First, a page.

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Isn’t the internet awesome? We use it for work, entertainment, socializing and as a scapegoat for all our problems. Not only does the web prevent us from getting any serious work done, it also kills our social lives and replaces it with likes and shares.

My father in-law recently started using the internet. He has spent almost six decades of his live happily offline and now, after just three weeks of having high speed broadband he’s already complaining that he doesn’t read books anymore. Blaming the internet has become a popular sport for both young and old, not just relating to our media consumption, but especially when it comes to our social lives.

In May 2010, the Mental Health Foundation released a report called The Lonely Society. They found that 53% of 18-34-year-olds had experienced depressions due to loneliness. Nearly a third of the young people also said they spent far too much time communicating online and not enough face to face.

Most of us make the connection without being prompted: it must be the net and Social Media which makes people lonely. Platforms like Facebook make people depressed because they can’t keep up with the “popularity contest”. Looking at photos of other people’s holidays, cars and kids may make less fortunate people feel like underachievers and failures.

According to psychologist Dr Aric Sigman, online communication in general and smartphones in particular are among “the most significant contributing factor to society’s growing physical estrangement”. People are less physically and socially present. Everyone’s zoned out in their own private space with ear-buds and their private glowing rectangle.

Add to this the findings of another study that “loneliness is as bad for you as smoking 15 cigarettes a day”, and you start to wonder whether to leave the internet and never look back.

Loneliness Is Not A Matter Of Exterior Conditions

For many years psychologists have tried to pin down the factors that create loneliness, but they all only apply temporarily and under certain circumstances. For example, people who are married are generally less lonely than non-married people, but only if their spouses are confidants. If the spouse is not considered a confidant, marriage can even increase loneliness.

Similarly, a 1990 German study tried to link people’s religious feelings to symptoms of loneliness. Some people who believed in God were less lonely than others, but it depended on whether their idea of God was positive enough. The mere belief in God, however, was found to be relatively independent of loneliness.

John Cacioppo, considered by some the world’s expert on loneliness, wrote in his landmark 2008 book Loneliness:

Forming connections with pets or online friends or even God is a noble attempt by an obligatorily gregarious creature to satisfy a compelling need […] but surrogates can never make up completely for the absence of the real thing.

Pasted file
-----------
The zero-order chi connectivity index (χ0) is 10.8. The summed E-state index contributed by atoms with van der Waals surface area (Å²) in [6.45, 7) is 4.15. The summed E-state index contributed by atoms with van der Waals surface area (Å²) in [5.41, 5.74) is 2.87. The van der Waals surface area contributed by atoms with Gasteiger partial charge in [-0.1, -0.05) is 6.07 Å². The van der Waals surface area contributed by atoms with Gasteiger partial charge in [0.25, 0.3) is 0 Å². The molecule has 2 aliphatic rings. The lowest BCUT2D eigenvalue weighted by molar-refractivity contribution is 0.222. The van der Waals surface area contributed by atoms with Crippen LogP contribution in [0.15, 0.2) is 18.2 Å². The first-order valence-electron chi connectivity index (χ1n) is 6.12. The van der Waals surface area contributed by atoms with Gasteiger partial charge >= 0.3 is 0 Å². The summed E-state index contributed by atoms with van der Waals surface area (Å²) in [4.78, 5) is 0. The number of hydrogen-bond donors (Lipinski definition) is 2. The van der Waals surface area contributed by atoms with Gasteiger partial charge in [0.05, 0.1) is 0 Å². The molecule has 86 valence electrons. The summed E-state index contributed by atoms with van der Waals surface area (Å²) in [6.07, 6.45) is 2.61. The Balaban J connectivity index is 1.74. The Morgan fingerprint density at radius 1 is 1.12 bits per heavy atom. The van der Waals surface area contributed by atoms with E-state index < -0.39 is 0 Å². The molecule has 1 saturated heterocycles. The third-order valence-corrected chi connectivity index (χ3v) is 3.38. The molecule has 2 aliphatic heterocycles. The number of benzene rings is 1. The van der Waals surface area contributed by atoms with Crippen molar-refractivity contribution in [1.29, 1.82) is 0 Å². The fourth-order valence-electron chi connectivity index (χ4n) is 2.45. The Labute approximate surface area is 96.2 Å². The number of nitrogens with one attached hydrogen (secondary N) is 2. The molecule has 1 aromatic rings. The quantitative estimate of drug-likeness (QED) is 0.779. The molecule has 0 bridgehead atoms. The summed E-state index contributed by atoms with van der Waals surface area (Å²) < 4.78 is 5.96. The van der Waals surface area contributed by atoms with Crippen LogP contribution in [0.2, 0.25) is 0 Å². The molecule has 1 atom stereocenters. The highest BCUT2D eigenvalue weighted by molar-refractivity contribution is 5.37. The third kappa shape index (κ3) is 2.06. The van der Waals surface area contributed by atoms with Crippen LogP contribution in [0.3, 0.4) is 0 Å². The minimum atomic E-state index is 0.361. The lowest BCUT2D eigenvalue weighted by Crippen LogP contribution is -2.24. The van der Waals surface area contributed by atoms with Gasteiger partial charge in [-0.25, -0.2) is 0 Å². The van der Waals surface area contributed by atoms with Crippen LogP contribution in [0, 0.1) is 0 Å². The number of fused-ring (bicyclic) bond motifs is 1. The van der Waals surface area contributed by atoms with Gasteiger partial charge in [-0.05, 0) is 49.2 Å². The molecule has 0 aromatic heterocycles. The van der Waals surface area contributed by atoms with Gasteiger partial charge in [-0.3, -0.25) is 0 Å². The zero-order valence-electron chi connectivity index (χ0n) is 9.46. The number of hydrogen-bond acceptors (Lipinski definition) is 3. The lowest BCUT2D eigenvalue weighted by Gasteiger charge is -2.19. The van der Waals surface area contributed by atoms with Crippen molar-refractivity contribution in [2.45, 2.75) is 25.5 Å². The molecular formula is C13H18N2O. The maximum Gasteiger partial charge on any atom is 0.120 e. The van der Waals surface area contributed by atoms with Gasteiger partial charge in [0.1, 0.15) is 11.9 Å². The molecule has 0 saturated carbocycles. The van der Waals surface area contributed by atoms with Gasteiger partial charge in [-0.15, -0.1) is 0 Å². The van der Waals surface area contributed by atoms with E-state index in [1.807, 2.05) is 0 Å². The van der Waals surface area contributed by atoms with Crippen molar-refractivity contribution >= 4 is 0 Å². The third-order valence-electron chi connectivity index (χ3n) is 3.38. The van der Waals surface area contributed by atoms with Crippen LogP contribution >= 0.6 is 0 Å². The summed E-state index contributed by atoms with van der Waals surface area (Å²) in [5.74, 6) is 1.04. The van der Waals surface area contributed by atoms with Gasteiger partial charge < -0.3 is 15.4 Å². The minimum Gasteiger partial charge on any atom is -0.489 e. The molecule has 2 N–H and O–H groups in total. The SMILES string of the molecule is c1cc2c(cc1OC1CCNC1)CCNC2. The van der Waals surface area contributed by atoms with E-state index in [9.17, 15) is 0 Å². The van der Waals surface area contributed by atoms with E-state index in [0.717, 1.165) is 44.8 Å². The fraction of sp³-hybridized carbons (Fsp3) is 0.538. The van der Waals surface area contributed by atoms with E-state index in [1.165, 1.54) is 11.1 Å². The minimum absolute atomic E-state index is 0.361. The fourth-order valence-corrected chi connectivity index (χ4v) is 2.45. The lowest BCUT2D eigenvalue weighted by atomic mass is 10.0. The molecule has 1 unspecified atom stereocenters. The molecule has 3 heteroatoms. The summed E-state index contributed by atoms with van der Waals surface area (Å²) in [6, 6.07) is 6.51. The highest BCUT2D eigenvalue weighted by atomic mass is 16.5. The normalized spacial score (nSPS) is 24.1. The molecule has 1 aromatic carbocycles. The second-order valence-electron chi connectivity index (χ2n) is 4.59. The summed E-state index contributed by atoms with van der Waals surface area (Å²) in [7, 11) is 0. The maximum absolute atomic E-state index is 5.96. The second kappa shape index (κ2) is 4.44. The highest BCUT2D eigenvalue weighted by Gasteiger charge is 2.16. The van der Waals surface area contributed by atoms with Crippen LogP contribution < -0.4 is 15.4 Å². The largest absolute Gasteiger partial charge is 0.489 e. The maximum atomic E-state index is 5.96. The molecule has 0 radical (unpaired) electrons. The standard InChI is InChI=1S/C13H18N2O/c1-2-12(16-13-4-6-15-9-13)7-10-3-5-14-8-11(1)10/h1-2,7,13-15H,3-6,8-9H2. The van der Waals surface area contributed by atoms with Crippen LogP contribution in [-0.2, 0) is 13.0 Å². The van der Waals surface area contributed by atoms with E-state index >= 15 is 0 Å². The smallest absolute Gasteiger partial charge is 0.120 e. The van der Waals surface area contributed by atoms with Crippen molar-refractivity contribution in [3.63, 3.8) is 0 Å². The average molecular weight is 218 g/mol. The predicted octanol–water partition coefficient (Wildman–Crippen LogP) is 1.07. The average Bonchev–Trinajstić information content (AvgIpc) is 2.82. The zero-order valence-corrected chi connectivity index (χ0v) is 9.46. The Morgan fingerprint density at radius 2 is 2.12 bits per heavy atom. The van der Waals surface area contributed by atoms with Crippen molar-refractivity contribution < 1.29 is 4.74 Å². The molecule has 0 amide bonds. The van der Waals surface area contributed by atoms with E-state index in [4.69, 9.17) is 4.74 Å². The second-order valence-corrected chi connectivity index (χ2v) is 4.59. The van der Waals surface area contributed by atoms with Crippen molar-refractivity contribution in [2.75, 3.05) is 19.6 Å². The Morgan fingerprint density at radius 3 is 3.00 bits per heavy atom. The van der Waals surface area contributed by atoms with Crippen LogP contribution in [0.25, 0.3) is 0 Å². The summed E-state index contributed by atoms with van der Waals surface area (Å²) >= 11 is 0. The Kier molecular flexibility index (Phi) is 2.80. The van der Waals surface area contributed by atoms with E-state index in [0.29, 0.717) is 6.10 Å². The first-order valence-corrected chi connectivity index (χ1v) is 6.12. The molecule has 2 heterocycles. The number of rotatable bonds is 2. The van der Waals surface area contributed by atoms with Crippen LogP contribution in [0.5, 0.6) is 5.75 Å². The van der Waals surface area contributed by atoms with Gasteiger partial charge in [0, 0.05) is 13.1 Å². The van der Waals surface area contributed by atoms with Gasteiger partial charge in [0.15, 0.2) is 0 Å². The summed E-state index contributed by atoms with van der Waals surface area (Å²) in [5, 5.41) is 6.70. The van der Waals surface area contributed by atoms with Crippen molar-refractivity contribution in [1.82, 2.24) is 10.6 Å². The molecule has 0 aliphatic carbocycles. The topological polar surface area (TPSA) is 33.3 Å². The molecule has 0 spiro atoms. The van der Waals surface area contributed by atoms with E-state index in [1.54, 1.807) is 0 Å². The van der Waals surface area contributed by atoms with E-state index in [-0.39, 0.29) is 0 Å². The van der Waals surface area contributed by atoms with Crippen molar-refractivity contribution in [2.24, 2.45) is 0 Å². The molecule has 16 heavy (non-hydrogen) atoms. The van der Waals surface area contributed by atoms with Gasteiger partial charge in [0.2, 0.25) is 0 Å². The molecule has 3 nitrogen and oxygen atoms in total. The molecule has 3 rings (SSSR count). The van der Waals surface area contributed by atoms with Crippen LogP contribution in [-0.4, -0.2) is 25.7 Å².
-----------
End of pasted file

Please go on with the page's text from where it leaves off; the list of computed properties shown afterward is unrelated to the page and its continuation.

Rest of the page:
While it’s interesting enough that he links instant messaging to whispering prayers, Cacioppo also admits that Social Media can both lead to more integration and isolation, depending on how we use it. Are we passively consuming or are we actively contributing? Does our social engagement consist of simply clicking a button, or do we use these tools to organize meetings and collaborate creatively?

Loneliness In Outer Space

While for each study which claims that Facebook makes people more lonely, there is one that states the opposite — the real problem here is one of coming to terms with the social aspects of digital dualism. It’s not by definition less “real” to engage in meaningful conversation online. People do not always automatically feel more connected just by literally rubbing shoulders with a big crowd of people.

There’s probably no better way to illustrate this than to look at the behavior of astronauts. They live and work together, far away from home and their families in a tiny cramped space for months on end. This can make them feel both crowded and lonely at the same time. Chris Hadfield, astronaut on the International Space Station and prolific tweeter puts it like this:

In the centre of every big city in the world, surrounded by noise and teeming millions of people, are lonely people. Loneliness is not so much where you are, but instead is your state of mind. On Station with the world in our window, people on the radio, family just a phone call away, and other crew members to chat with, plus a full plate of experiments and work to do, loneliness is no more of a problem than it is everywhere else.

It’s no secret that in modern society, we often use technology to physically isolate ourselves. Whether it’s the ear-buds, the smartphone or even the time-tested method of reading a book on a subway, aren’t we all a little bit like astronauts, orbiting in our own private space stations around our daily schedules?

In other words, if someone who sits in a tiny space crammed with technology, circling the earth every 90 minutes 350km above our heads doesn’t feel disconnected and lonely, how can we blame gadgets and software for our loneliness?

Maybe we should not give up on ourselves that easily, and instead of looking for reasons why we aren’t happy just start living the life we want to live, one step at a time.

UPDATE:

img: AttributionNoncommercialShare Alike Some rights reserved by william.n
sources: Guardian, Atlantic, CSA